The book was the Biographical Dictionary of Film, and Tom was from then onwards its steadfast supporter and – increasingly – my friend. We did many other books – Suspects, Silver Light, Showman, a biography of David Selznick and two more editions of the Dictionary, which finally in the 1990s turned into what Tom admitted was "hot cakes".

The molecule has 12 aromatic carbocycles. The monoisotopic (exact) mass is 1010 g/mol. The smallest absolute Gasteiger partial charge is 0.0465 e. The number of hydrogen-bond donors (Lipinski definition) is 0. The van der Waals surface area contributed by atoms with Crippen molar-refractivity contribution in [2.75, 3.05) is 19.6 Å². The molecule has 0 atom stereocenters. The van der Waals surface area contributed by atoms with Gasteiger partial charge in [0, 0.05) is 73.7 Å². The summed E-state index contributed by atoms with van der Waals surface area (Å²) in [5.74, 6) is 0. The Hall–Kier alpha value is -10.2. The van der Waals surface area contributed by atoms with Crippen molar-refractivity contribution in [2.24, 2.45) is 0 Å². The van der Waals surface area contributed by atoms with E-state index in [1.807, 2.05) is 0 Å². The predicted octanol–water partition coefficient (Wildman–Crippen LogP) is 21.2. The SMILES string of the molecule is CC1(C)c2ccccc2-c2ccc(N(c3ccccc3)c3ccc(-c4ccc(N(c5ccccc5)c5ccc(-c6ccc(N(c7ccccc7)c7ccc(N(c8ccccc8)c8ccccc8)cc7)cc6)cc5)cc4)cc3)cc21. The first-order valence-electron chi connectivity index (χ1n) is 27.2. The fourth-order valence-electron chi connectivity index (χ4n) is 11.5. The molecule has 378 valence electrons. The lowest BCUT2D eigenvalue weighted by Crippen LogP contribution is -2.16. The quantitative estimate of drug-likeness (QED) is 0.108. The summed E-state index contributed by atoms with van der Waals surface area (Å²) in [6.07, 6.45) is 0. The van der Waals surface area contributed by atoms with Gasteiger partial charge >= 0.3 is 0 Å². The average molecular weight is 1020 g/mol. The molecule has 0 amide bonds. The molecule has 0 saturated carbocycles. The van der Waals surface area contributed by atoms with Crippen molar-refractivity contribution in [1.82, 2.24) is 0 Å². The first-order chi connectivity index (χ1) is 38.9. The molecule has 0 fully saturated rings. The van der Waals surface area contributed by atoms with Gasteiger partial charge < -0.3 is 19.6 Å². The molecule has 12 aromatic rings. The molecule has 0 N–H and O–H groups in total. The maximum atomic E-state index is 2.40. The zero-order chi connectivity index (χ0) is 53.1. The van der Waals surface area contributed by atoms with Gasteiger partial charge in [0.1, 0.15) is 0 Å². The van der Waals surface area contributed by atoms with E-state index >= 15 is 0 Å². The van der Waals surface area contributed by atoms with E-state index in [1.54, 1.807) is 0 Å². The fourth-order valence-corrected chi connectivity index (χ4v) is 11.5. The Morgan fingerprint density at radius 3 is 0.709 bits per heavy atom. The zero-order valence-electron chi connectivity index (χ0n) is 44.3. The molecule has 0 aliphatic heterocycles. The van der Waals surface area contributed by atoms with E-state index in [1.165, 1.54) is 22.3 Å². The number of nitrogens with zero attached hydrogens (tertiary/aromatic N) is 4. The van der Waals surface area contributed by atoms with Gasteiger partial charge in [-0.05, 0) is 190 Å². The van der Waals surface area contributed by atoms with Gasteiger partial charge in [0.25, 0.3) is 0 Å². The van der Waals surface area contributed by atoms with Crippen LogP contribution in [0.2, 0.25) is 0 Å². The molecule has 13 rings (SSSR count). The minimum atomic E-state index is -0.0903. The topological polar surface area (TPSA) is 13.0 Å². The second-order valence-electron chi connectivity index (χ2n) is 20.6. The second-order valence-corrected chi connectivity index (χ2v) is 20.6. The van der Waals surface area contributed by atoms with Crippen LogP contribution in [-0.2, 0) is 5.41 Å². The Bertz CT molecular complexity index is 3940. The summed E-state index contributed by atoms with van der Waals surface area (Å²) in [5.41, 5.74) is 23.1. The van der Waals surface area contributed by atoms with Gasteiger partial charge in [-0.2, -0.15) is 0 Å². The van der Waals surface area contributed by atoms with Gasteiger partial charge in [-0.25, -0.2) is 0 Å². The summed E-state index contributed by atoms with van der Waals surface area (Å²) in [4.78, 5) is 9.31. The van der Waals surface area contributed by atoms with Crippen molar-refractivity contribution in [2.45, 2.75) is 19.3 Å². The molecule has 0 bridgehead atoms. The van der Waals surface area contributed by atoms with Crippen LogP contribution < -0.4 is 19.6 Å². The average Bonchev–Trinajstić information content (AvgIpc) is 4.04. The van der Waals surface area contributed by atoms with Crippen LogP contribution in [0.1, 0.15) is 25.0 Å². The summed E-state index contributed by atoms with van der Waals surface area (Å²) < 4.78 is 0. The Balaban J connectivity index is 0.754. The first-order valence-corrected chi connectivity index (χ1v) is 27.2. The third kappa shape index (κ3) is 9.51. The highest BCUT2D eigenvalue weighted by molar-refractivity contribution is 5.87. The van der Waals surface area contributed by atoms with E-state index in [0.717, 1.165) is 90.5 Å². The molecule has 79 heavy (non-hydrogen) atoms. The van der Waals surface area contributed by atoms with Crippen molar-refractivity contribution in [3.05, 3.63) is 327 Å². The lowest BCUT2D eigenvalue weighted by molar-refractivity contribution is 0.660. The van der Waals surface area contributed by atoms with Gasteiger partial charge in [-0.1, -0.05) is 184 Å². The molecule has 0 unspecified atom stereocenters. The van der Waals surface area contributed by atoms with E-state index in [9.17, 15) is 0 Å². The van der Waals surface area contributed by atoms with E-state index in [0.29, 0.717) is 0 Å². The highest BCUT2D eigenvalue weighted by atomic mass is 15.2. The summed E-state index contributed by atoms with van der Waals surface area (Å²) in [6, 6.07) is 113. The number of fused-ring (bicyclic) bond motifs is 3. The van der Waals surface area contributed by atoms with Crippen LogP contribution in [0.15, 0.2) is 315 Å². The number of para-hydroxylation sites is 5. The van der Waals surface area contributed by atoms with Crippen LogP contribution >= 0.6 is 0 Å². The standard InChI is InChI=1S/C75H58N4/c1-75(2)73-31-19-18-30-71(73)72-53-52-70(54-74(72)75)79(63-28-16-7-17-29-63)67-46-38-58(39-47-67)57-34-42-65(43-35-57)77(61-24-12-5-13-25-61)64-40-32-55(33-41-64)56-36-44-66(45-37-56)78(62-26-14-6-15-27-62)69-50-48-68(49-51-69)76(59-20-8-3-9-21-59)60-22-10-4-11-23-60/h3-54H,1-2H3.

When A Biographical Dictionary of Film was first published in 1975, critical reaction ranged from delight to outrage, often within the same review. Describing it in Sight and Sound as "the sort of book which infuriates as often as it pleases", David Badder commended David Thomson for writing "economically and entertainingly", but was "horrified to read an unconvincing and unrelenting diatribe on John Ford". It was Thomson's views on Ford, at that time a near-sacrosanct figure who had died only two years previously, that aroused the most ire among reviewers.